Lately I’ve been keeping a calendar in the desk drawer of my computer station. Next to the calendar I have a sharpie pen. Every time I talk about planning a trip with someone I’m writing it into the calendar in order to make certain the trip actually goes down. Doesn’t get lost in the everyday shuffle of all of our lives. It’s working out pretty well. The weekends fill up fast and the rods are staying bent over lately…which I’m grateful for.
Which brings us to Friday night, February the 3rd. Two days ago. I didn’t need to check the calendar to know I had a full weekend of small river angling in my future. The original plan had involved two days worth of floating rivers from driftboats and whitewater rafts. Reports of fish catching dwindled on the rafting trip and were up in the air. The drift boat trip to the coast was rock solid, however, going into the evening. I checked my gear bag for the proper mix of jigs, plastic, leads, leader, bobber stop material etc. Check. Time to sleep. Didn’t really happen. It was kind of like a one-eye-open the whole night type of deal. Nothing really strong coffee in the morning wouldn’t cure, I knew.
The Saturday trip was to involve one of my new fishing partners and the husband of one of my oldest friends, Jennifer. You know him as Luis El Padron Rivas. You’ve seen him here on www.allaroundangler.com whacking and stacking fat chrome slabs since last fall. He is a coastal river junkie, an egg curing specialist and an amazing float fisherman. A couple months ago he explained to me that every year him and his best friend Nick (who I’ve coined Handsome Nick for the site) hire a river guide to float one of his favorite rivers….and would I be willing to step into some Guide Shoes for a day? I was flattered and graciously accepted his kind offer of covering trip expenses thoroughly. Truly a treat right down to the boat shuttle.
After much lamenting on Luis’ part with reference to recent reports from various inland and coastal rivers a decision was reached on Thursday. It went into ink. Saturday morning I met up with El Padron and The Handsome One at a predecided rendevous location in route. They hopped into my Chevy which proudly had the Diamond Back in tow ready to get wet. With more than 8 rods hanging out of the boat secured tightly in their styrofoam gripped slots we blasted over the pass westbound towards the coast. On the ride we chuckled at those we knew who were staying local to brave the east winds in the usual local suspects. We shouldn’t have laughed at them so soon.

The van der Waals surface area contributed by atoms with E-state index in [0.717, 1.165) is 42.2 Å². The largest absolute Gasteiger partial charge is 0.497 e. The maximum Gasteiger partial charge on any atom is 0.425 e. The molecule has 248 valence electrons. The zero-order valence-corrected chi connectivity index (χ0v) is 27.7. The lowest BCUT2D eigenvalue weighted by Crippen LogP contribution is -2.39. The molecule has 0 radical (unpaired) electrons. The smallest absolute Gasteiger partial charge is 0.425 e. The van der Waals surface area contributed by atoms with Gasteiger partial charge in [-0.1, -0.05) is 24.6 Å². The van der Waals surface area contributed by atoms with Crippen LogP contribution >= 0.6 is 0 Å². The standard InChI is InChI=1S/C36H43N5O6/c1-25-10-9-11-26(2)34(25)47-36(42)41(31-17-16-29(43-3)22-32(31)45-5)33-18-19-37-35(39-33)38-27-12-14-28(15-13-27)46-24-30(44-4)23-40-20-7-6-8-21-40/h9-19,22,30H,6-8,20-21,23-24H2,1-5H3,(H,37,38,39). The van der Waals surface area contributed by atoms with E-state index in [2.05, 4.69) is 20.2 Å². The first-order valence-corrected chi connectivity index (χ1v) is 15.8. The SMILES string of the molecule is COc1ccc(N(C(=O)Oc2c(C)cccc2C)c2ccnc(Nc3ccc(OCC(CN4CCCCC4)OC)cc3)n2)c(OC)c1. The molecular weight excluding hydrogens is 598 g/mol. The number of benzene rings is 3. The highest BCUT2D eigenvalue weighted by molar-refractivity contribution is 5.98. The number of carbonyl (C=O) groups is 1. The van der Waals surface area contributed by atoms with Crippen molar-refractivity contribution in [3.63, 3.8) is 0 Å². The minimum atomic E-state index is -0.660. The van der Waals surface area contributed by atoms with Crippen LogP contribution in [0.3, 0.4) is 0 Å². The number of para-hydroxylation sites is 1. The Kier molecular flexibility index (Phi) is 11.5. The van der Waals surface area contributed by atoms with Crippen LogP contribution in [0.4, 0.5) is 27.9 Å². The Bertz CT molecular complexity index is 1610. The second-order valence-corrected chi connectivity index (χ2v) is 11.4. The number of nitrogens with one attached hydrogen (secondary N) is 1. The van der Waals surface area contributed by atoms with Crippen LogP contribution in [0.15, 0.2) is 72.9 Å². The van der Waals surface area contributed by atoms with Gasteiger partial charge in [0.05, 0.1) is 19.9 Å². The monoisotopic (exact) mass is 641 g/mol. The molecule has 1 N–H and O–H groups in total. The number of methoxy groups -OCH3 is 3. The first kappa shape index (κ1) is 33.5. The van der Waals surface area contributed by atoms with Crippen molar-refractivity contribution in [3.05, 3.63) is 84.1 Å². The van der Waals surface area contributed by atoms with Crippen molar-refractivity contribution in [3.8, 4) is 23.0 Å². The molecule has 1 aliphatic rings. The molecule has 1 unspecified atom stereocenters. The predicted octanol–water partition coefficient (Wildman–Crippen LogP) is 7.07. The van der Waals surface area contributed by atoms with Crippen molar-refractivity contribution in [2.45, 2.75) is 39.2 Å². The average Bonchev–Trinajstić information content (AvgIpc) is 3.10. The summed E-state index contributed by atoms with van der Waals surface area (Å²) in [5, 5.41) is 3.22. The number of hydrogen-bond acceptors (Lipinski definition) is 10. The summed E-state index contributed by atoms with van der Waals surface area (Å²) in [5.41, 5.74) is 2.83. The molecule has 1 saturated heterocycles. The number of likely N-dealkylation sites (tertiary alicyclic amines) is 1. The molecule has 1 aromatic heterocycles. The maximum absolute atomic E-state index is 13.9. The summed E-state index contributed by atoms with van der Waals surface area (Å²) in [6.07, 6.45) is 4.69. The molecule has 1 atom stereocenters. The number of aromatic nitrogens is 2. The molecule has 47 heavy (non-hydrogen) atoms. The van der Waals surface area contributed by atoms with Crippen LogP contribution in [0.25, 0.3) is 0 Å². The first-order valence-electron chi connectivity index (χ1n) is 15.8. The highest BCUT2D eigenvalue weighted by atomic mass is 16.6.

Upon arriving at our launch location we couldn’t help but notice the wind was not only much stronger than the anticipated and forecasted 5-10 miles per hour…but had easily tripled that. So much so that upon dropping our anchor after shoving off to situate the rods and gear bags we could not hold our ground. We were only anchored in 2 feet of water and I had my 30lb anchor. Didn’t matter. We blew downstream as though the Diamond Back had a sail attached firmly to the bow. Yikes. I am a good oarsman with over 20 years experience with rafts and driftboats. It mattered none to the Wind Gods. They laughed at our aluminum vessell and rudely shoved us out of our first three attempts at as many holes and runs Luis had intended us to fish.
I decided to bank the boat and had planned on anchoring against the shore. This was also extremely difficult. The violent winds forced us to hitch the boat to trees along side the river with the bow rope while securing the pyramid anchor tightly around some bramble growing in the sand along the water line. We exited the boat and began our attemp at float fishing. We had all but ruled out using Luis’ newly purchased vintage Eagle Claw and Lamiglas S Glass rods for plug pulling as we originally planned. We figured the bend we snuck into had just enough cover to get some drag-free drifts completed successfully. Wrong. We moved on and left yet another gorgeous piece of water that under any other condition would have held our attention for certainly a fish or two.